Jazz Philadelphia's Hometown Heroes: Spotlight on the Late, Great Bootsie Barnes
(Note: this profile was written prior to the passing of Mr. Barnes in April, 2020) Tenor giant Bootsie Barnes has been the epitome of a “Hometown Hero” for most of his 82 years. He’s never left the city, instead becoming a cornerstone of the Philadelphia jazz scene, remaining constant even as styles and generations changed around him. With a husky, soulful sound honed in smoky organ clubs, corner bars, and the stage of the legendary Uptown Theatre, Barnes exudes the grit and attitude of Philly in every note he plays.
“It takes guys like me in every city to keep the music alive,” Barnes told me in 2008. To prove his point, he listed the names of heavyweight “local legends” from scenes around the country: most notably Von Freeman in Chicago, who passed a few years later. “All the guys that I’ve taught are carrying the music on.”
Barnes’ protégés are numerous; curmudgeonly as he could be, his brusqueness was always tempered by a salty but genuine warmth. The eclectic pianist Uri Caine spent his formative years touring the chitlin’ circuit with Barnes, and many bandstand students graduated into lifelong collaborators, including trumpeter John Swana and keyboardists Lucas Brown.
Born in 1937, Barnes grew up in North Philly’s Richard Allen Homes; his father was a trumpet player in the big band led by organist Bill Doggett and had played alongside Dizzy Gillespie in bandleader Frankie Fairfax’s orchestra. The Barnes’ neighbor, altoist Howard Cunningham, would host informal conclaves of local saxophonists. The young Barnes, then an aspiring drummer, would drop in and soak up the music and conversation, learning only later that he’d sat at the feet of John Coltrane and Benny Golson. Later, bassist Spanky DeBrest, trumpeter Lee Morgan, and drummers Lex Humphries and Tootie Heath could be counted among his contemporaries and friends.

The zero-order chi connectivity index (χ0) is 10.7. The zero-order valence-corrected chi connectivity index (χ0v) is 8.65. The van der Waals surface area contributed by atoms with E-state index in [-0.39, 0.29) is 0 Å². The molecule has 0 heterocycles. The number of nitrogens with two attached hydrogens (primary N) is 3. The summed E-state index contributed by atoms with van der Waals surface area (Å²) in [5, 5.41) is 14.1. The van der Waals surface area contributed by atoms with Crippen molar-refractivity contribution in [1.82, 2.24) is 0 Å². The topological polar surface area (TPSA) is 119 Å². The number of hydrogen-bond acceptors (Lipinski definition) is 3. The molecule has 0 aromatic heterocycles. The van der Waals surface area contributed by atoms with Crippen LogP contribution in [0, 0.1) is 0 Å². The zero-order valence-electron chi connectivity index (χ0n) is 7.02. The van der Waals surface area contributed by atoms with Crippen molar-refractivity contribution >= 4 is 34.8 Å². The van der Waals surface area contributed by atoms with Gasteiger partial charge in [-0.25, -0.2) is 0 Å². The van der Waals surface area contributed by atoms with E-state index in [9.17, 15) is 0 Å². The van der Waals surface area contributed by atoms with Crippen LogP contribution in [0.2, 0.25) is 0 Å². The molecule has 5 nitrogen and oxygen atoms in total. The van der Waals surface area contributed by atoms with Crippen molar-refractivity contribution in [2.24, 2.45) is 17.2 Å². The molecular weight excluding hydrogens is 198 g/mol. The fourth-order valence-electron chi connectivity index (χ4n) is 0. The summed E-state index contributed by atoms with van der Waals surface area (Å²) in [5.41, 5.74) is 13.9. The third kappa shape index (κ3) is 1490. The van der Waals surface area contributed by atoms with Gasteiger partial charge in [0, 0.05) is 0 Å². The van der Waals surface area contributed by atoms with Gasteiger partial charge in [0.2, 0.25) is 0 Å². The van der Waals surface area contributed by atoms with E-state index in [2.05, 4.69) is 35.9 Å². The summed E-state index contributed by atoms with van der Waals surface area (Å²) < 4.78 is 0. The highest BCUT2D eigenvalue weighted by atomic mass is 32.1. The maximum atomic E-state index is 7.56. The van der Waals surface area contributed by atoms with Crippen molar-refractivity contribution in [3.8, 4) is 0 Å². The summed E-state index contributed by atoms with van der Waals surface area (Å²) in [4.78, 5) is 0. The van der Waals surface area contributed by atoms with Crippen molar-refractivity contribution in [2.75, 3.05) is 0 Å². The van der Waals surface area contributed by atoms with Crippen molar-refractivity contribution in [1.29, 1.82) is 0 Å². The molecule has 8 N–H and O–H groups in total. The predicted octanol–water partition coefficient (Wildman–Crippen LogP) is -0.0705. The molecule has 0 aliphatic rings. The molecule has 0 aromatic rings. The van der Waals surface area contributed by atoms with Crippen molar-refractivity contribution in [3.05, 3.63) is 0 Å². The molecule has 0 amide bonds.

Inspired by Jackie McLean, Barnes eventually switched to the alto, but he found his soulmate in the tenor. In his early years he spent much of his time playing rock and R&B gigs, backing groups like Smokey Robinson and the Miracles and the Jackson 5 at the Uptown and touring the south with renowned organ masters like Jimmy Smith, Brother Jack McDuff, and Charles Earland. He occasionally flirted with the notion of leaving town for the increased opportunities in places like New York or Chicago but preferred to keep busy in Philly’s unique scene.
In its heyday, venues took myriad forms, most of them relatively makeshift, Barnes recalled in 2017. “Every little corner bar had a jazz band. A place becomes a jazz club when jazz musicians play in it.”
Though he’s remained aware of the music’s evolution, Barnes remains a hardcore bebopper at heart, which may have made him seem out of style for a few brief moments, but ultimately translates into a hard-earned timelessness. “I really enjoy everything I hear that’s kind of cutting edge,” he explained. “But there’s certain roads I just don’t see myself traveling. If everybody went down the same road, where would the music be? You always have to have a variety, so there’s something for everybody.”
That’s not to say the tenor titan has ever rested on his laurels. After decades of dogged playing, he insisted on practicing as much as humanly possible even as health issues intruded. “Every day is a learning experience,” he concluded. “You never learn it all. When my time comes to play, I just play what I play, my own natural self. It usually turns out good.”